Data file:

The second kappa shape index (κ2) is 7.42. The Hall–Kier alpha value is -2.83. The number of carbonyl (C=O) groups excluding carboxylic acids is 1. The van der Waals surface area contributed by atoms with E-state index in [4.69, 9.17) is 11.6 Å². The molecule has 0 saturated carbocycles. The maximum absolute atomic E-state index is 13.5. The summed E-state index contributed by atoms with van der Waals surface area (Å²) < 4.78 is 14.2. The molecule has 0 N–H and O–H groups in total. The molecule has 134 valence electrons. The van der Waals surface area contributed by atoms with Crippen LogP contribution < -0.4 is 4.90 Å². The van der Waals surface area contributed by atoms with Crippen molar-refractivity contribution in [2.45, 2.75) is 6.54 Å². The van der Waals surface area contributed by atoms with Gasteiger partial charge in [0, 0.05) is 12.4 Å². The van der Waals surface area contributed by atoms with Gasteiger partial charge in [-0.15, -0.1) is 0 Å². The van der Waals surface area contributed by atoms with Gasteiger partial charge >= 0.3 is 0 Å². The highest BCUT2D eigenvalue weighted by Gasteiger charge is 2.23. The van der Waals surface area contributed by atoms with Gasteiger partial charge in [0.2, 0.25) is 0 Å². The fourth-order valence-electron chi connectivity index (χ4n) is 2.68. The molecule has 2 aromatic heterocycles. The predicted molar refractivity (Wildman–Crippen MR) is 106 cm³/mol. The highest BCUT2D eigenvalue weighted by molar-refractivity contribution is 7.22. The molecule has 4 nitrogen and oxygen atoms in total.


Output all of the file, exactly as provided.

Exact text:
The second kappa shape index (κ2) is 7.42. The Hall–Kier alpha value is -2.83. The number of carbonyl (C=O) groups excluding carboxylic acids is 1. The van der Waals surface area contributed by atoms with E-state index in [4.69, 9.17) is 11.6 Å². The molecule has 0 saturated carbocycles. The maximum absolute atomic E-state index is 13.5. The summed E-state index contributed by atoms with van der Waals surface area (Å²) < 4.78 is 14.2. The molecule has 0 N–H and O–H groups in total. The molecule has 134 valence electrons. The van der Waals surface area contributed by atoms with Crippen LogP contribution < -0.4 is 4.90 Å². The van der Waals surface area contributed by atoms with Crippen molar-refractivity contribution in [2.45, 2.75) is 6.54 Å². The van der Waals surface area contributed by atoms with Gasteiger partial charge in [0, 0.05) is 12.4 Å². The van der Waals surface area contributed by atoms with Gasteiger partial charge in [-0.15, -0.1) is 0 Å². The van der Waals surface area contributed by atoms with Gasteiger partial charge >= 0.3 is 0 Å². The highest BCUT2D eigenvalue weighted by Gasteiger charge is 2.23. The van der Waals surface area contributed by atoms with Gasteiger partial charge in [0.2, 0.25) is 0 Å². The fourth-order valence-electron chi connectivity index (χ4n) is 2.68. The molecule has 2 aromatic heterocycles. The predicted molar refractivity (Wildman–Crippen MR) is 106 cm³/mol. The highest BCUT2D eigenvalue weighted by molar-refractivity contribution is 7.22. The molecule has 4 nitrogen and oxygen atoms in total.